American Society of Church History Annual Meeting (Web)
Venue: New Orleans, Louisiana
Proposals by: 10.02.2021
The early-modern period saw rapid advances in medical knowledge and understandings of bodily illness, yet it also saw instances of plague, famine, and widespread death. In the midst of these developments, the expansion of writing and print culture led to the proliferation of descriptions of illness, death, and dying. This panel seeks to explore the varied ways narratives of illness and death reflect spirituality, doubt, and faith in the early modern world. Particular attention will be given to papers that expand our understanding of the global or gendered nature of illness during this period.
Paper topics might include but are not limited to:
- Chronic illness
- Medical intervention and medical understanding on death/dying
- Spiritual health and bodily illness
- Racialization of health/wellness/illness
- Gendered experiences of illness/dying
- The role of the state/church in managing mortality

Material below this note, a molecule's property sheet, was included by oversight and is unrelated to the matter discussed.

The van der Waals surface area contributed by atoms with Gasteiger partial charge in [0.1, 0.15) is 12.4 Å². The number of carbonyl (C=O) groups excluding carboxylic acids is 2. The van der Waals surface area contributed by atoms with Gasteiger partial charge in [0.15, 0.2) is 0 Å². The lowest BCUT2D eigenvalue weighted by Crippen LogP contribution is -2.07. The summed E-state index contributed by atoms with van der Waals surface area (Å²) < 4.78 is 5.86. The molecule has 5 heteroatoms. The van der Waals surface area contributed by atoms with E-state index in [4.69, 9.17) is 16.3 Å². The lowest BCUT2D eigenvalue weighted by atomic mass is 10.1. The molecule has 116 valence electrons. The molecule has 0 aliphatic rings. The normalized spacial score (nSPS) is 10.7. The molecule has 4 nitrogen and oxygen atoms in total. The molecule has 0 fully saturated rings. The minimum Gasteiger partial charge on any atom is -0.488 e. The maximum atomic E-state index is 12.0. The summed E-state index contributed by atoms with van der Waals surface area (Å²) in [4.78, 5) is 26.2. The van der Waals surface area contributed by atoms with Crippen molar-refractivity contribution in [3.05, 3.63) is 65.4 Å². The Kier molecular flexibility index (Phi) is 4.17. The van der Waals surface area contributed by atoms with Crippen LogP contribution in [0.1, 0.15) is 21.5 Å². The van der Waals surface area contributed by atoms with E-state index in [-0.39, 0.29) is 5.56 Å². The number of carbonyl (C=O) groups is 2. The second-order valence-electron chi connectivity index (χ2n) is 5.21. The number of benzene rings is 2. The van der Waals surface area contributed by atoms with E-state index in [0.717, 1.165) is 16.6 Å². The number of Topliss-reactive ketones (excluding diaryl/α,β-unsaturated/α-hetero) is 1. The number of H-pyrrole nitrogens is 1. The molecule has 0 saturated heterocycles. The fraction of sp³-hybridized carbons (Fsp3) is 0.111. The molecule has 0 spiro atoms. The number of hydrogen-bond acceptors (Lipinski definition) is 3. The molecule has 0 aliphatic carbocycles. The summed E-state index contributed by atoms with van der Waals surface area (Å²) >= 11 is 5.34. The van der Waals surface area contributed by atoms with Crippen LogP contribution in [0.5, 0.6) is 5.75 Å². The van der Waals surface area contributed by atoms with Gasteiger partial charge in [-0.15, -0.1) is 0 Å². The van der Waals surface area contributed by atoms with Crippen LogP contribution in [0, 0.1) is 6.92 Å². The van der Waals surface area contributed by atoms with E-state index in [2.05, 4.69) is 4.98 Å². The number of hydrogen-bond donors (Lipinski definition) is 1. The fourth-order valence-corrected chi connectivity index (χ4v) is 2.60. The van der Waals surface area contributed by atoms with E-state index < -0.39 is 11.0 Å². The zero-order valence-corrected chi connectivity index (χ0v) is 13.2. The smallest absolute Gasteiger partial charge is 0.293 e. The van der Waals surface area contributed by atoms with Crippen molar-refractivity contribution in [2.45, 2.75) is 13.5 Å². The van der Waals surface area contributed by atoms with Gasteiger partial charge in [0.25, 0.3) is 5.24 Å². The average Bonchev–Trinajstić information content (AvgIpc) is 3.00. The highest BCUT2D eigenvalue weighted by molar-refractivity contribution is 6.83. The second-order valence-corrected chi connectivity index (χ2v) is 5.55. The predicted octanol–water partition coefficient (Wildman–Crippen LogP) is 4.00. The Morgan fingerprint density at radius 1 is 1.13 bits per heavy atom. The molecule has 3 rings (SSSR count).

- Plague/pandemic mitigation in the early modern period
- The circulation of illness/death narratives
- Illness/death in the global mission field
Please send a CV, a presentation title, and a 300-word abstract to the session organizer Kelly Douma Kaelin (email@example.com). In addition, please detail any A/V requirements that you expect to have.
The complete panel will seek co-sponsorship with the American Historical Association. All presenters must register for the American Society of Church History Annual Meeting, be committed to attending the conference in New Orleans, and make their own travel arrangements. For more information, please see the conference website (Link). The deadline for the submission of materials for this panel is February 10, 2021.